Here's a link to a story that ran in this morning's print edition of the Inquirer about B95, the Moonbird, and how researchers are heartened by not just one, but TWO sightings of this iconic little red knot.
No word of any more sightings since then.
But I talked with Larry Niles, a biologist who has been studying this bird for more than a decade -- and following it to the ends of the earth to do so.
He said that knowing B95 is back on the bay is like "seeing an old friend." Thursday, it was spotted at Delaware'e Mispillion Harbor. Friday, the bird was over at Cooks Beach in New Jersey.
"We're on the lookout. Everyone is instructed to, if they see it, to take a picture," Niles said.
Niles and an international team of researchers have been out netting birds so they can take various measurements -- weight being among the most important. The birds arrive on the bay famished and emaciated. They have about two weeks to double their weight to 180 grams.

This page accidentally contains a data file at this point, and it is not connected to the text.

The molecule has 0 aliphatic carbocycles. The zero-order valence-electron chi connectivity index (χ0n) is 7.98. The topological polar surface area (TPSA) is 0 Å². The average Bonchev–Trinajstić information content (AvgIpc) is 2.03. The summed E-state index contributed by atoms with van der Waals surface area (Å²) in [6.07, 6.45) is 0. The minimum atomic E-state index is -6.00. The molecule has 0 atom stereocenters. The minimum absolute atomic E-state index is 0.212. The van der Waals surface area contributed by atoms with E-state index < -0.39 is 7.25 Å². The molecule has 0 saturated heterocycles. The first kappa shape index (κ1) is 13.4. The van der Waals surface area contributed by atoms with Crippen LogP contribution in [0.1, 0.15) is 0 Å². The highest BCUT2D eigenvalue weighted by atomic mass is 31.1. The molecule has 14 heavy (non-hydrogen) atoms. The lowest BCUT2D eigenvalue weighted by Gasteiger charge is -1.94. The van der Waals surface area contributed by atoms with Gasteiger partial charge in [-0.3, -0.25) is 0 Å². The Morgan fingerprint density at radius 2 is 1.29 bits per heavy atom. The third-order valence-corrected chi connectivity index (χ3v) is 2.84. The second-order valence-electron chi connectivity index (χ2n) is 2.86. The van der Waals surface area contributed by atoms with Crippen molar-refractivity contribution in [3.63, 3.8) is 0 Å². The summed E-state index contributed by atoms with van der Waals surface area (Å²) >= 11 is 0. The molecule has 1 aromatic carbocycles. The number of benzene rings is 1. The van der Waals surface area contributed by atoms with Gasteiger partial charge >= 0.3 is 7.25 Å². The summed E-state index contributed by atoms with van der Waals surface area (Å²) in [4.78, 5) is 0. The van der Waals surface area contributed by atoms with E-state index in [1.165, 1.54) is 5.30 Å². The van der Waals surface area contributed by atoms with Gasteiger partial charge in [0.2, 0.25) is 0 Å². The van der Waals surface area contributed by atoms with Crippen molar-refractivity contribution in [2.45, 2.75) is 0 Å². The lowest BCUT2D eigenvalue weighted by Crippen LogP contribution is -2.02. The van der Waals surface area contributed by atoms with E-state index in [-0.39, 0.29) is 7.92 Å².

Although not all the birds had arrived as of Saturday, "It's getting to be that time," Niles said. And of the weights he is logging: "They're progressing nicely. In fact, birds are a little ahead of their schedule" for weight gain.
Earlier this year, the situation didn't look so good. Superstorm Sandy had scoured the Delaware Bay beaches where the crabs lay their fat-rich eggs -- dinner for the birds. But some fast work by biologists, regulators and others resulted in truckloads of sand being dumped and spread on the most important beaches.
"We thought it was going to be a disaster after Sandy," Niles Said. "Now, we gor all our beaches in . Crabs are coming in. Some are just jammed with crabs."
Good news, to be sure. And spotting B95 to boot?
"Things are looking positive," Niles said, "and seeing B95 just puts a bow on it."